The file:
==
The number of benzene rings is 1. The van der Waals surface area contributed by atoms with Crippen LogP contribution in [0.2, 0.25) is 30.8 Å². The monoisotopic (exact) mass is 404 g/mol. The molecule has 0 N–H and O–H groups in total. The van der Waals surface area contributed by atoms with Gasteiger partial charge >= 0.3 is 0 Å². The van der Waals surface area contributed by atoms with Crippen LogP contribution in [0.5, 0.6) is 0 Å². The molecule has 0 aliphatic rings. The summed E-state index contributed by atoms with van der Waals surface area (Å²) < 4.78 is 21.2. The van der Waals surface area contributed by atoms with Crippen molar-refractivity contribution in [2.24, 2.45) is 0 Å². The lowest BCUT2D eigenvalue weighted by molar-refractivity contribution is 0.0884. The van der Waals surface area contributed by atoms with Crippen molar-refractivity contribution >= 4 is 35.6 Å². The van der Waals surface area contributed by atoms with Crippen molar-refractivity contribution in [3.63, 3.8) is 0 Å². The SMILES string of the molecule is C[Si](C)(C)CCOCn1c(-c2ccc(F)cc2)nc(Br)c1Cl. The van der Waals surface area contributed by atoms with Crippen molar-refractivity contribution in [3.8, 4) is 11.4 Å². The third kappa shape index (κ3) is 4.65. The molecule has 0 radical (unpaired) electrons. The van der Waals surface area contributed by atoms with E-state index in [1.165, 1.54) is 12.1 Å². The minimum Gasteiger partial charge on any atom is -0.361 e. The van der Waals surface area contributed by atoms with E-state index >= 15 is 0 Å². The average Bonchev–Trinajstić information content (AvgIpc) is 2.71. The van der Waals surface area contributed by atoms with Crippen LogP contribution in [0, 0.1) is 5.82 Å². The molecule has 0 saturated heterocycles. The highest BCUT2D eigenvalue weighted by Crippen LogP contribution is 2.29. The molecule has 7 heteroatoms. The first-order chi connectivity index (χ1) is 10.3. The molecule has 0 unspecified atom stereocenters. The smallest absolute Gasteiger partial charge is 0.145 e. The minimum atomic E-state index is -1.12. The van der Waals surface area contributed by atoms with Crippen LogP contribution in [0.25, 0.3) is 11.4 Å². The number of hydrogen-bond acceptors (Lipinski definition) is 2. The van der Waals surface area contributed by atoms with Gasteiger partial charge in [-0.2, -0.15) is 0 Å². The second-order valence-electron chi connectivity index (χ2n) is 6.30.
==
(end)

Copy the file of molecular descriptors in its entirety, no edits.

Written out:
The number of benzene rings is 1. The van der Waals surface area contributed by atoms with Crippen LogP contribution in [0.2, 0.25) is 30.8 Å². The monoisotopic (exact) mass is 404 g/mol. The molecule has 0 N–H and O–H groups in total. The van der Waals surface area contributed by atoms with Gasteiger partial charge >= 0.3 is 0 Å². The van der Waals surface area contributed by atoms with Crippen LogP contribution in [0.5, 0.6) is 0 Å². The molecule has 0 aliphatic rings. The summed E-state index contributed by atoms with van der Waals surface area (Å²) < 4.78 is 21.2. The van der Waals surface area contributed by atoms with Crippen molar-refractivity contribution in [2.24, 2.45) is 0 Å². The lowest BCUT2D eigenvalue weighted by molar-refractivity contribution is 0.0884. The van der Waals surface area contributed by atoms with Crippen molar-refractivity contribution >= 4 is 35.6 Å². The van der Waals surface area contributed by atoms with Crippen molar-refractivity contribution in [3.63, 3.8) is 0 Å². The SMILES string of the molecule is C[Si](C)(C)CCOCn1c(-c2ccc(F)cc2)nc(Br)c1Cl. The van der Waals surface area contributed by atoms with Crippen molar-refractivity contribution in [3.8, 4) is 11.4 Å². The third kappa shape index (κ3) is 4.65. The molecule has 0 radical (unpaired) electrons. The van der Waals surface area contributed by atoms with E-state index in [1.165, 1.54) is 12.1 Å². The minimum Gasteiger partial charge on any atom is -0.361 e. The van der Waals surface area contributed by atoms with E-state index >= 15 is 0 Å². The average Bonchev–Trinajstić information content (AvgIpc) is 2.71. The van der Waals surface area contributed by atoms with Crippen LogP contribution in [0, 0.1) is 5.82 Å². The molecule has 0 saturated heterocycles. The highest BCUT2D eigenvalue weighted by Crippen LogP contribution is 2.29. The molecule has 7 heteroatoms. The first-order chi connectivity index (χ1) is 10.3. The molecule has 0 unspecified atom stereocenters. The smallest absolute Gasteiger partial charge is 0.145 e. The minimum atomic E-state index is -1.12. The van der Waals surface area contributed by atoms with Crippen LogP contribution in [0.25, 0.3) is 11.4 Å². The number of hydrogen-bond acceptors (Lipinski definition) is 2. The van der Waals surface area contributed by atoms with Gasteiger partial charge in [-0.2, -0.15) is 0 Å². The second-order valence-electron chi connectivity index (χ2n) is 6.30.